What went so wrong? The answer lies in a change in the nature of progressive politics in California. During the second half of the twentieth century, the state shifted from an older progressivism, which emphasized infrastructure investment and business growth, to a newer version, which views the private sector much the way the Huns viewed a city—as something to be sacked and plundered. The result is two separate California realities: a lucrative one for the wealthy and for government workers, who are largely insulated from economic decline; and a grim one for the private-sector middle and working classes, who are fleeing the state.
The old progressivism began in the early 1900s and lasted for half a century. It was a nonpartisan and largely middle-class movement that emphasized fostering economic growth—the progressives themselves tended to have business backgrounds—and building infrastructure, such as the Los Angeles Aqueduct and the Hetch Hetchy Reservoir. One powerful progressive was Republican Earl Warren, who governed the state between 1943 and 1953 and spent much of the prospering state’s surplus tax revenue on roads, mental health facilities, and schools. Another was Edmund G. “Pat” Brown, elected in 1958, who oversaw an aggressive program of public works, a rapid expansion of higher education, and the massive California Water Project.
But by the mid-1960s, as I noted in an essay in The American two years ago, Brown’s traditional progressivism was being destabilized by forces that would eventually transform liberal politics around the nation: public-sector workers, liberal lobbying organizations, and minorities, which demanded more and more social spending. This spending irritated the business interests that had formerly seen government as their friend, contributing to Brown’s defeat in 1966 by Ronald Reagan. Reagan was far more budget-conscious than Brown had been, and large declines in infrastructure spending occurred on his watch, mostly to meet a major budget deficit.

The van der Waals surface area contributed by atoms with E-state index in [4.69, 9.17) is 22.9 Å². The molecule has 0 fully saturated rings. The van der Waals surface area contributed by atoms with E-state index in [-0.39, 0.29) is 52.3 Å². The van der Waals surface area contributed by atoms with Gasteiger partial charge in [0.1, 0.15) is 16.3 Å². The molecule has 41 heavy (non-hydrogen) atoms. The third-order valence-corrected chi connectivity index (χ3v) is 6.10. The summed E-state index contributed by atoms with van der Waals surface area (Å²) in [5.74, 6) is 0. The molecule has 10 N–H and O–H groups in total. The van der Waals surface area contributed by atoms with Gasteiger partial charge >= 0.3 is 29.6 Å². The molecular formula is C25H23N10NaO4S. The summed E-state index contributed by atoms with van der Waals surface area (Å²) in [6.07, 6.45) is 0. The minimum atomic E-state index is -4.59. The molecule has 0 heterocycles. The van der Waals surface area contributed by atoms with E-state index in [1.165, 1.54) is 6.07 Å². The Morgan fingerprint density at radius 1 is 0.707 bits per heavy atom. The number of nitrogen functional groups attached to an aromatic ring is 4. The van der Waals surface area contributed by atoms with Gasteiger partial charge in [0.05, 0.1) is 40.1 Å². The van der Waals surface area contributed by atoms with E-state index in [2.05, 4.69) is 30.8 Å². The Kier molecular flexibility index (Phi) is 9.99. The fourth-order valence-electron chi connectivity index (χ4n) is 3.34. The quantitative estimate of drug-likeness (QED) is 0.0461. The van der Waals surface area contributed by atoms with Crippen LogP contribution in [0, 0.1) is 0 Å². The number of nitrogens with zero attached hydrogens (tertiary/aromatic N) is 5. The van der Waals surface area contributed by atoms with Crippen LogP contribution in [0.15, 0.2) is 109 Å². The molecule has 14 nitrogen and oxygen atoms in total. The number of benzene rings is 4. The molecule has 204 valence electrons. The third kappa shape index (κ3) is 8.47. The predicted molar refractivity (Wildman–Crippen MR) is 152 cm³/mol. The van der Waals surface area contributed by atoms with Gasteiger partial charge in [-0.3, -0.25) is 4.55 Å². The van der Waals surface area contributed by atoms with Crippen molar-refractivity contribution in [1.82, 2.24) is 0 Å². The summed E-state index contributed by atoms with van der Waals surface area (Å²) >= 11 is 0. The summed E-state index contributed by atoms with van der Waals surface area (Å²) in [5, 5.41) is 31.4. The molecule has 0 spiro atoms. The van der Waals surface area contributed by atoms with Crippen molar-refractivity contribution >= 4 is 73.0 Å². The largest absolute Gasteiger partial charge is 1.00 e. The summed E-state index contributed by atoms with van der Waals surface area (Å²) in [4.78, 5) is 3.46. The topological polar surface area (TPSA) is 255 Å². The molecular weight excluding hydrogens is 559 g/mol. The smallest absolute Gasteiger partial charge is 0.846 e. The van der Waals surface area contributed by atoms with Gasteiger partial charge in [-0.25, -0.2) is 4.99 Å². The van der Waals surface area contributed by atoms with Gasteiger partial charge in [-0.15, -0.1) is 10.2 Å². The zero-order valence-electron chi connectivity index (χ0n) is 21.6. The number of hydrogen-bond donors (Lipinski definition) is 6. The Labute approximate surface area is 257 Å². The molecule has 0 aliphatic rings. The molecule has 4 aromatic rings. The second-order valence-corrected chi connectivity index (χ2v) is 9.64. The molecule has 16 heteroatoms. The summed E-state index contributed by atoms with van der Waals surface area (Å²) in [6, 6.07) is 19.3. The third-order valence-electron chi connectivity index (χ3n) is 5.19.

The next paragraph tells who Jerry Brown was as Governor in the 70s, and if anything, considering the insidious advance of progressivism today, you can bet if Whitman doesn’t win in November he’ll be worse in the future;
The decline of progressivism continued under the next governor: Pat Brown’s son, Edmund G. “Jerry” Brown, Jr., who took office in 1975. Brown scuttled infrastructure spending, in large part because of his opposition to growth and concern for the environment. Encouraged by “reforms” backed by Brown—such as the 1978 Dill Act, which legalized collective bargaining for them—the public-employee unions became the best-organized political force in California and currently dominate Democrats in the legislature (see “The Beholden State,” Spring 2010). According to the unions, public funds should be spent on inflating workers’ salaries and pensions—or else on expanding social services, often provided by public employees—and not on infrastructure or higher education, which is why Brown famously opposed new freeway construction and water projects and even tried to rein in the state’s university system.
Read it all, it gets worse and will continue to do so if we don’t kick them to the curb in November.